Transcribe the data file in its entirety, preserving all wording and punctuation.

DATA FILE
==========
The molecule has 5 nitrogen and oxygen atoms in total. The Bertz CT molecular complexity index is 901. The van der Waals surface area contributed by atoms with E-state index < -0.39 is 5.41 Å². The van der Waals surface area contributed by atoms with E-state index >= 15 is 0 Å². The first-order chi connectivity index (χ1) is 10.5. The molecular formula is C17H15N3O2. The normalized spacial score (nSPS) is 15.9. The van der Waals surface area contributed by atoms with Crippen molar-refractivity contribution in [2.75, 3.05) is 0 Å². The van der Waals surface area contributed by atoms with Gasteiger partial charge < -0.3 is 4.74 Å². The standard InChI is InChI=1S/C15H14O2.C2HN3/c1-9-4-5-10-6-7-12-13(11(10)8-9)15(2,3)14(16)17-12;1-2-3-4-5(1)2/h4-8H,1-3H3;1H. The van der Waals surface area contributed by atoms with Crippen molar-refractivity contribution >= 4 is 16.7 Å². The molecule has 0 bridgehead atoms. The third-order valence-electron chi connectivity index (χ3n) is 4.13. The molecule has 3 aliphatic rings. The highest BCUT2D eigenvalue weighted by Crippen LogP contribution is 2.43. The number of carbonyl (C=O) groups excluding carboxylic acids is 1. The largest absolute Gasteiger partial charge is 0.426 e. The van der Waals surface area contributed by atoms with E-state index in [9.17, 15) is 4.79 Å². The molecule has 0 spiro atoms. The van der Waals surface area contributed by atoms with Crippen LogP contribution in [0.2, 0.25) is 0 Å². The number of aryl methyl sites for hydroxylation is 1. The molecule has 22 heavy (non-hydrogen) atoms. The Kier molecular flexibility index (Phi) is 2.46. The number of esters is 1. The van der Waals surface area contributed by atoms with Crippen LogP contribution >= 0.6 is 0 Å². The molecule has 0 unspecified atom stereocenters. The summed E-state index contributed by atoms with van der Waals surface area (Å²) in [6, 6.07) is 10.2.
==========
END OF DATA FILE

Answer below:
The molecule has 5 nitrogen and oxygen atoms in total. The Bertz CT molecular complexity index is 901. The van der Waals surface area contributed by atoms with E-state index < -0.39 is 5.41 Å². The van der Waals surface area contributed by atoms with E-state index >= 15 is 0 Å². The first-order chi connectivity index (χ1) is 10.5. The molecular formula is C17H15N3O2. The normalized spacial score (nSPS) is 15.9. The van der Waals surface area contributed by atoms with Crippen molar-refractivity contribution in [2.75, 3.05) is 0 Å². The van der Waals surface area contributed by atoms with Gasteiger partial charge < -0.3 is 4.74 Å². The standard InChI is InChI=1S/C15H14O2.C2HN3/c1-9-4-5-10-6-7-12-13(11(10)8-9)15(2,3)14(16)17-12;1-2-3-4-5(1)2/h4-8H,1-3H3;1H. The van der Waals surface area contributed by atoms with Crippen molar-refractivity contribution >= 4 is 16.7 Å². The molecule has 0 bridgehead atoms. The third-order valence-electron chi connectivity index (χ3n) is 4.13. The molecule has 3 aliphatic rings. The highest BCUT2D eigenvalue weighted by Crippen LogP contribution is 2.43. The number of carbonyl (C=O) groups excluding carboxylic acids is 1. The largest absolute Gasteiger partial charge is 0.426 e. The van der Waals surface area contributed by atoms with E-state index in [9.17, 15) is 4.79 Å². The molecule has 0 spiro atoms. The van der Waals surface area contributed by atoms with Crippen LogP contribution in [0.2, 0.25) is 0 Å². The number of aryl methyl sites for hydroxylation is 1. The molecule has 22 heavy (non-hydrogen) atoms. The Kier molecular flexibility index (Phi) is 2.46. The number of esters is 1. The van der Waals surface area contributed by atoms with Crippen LogP contribution >= 0.6 is 0 Å². The molecule has 0 unspecified atom stereocenters. The summed E-state index contributed by atoms with van der Waals surface area (Å²) in [6, 6.07) is 10.2.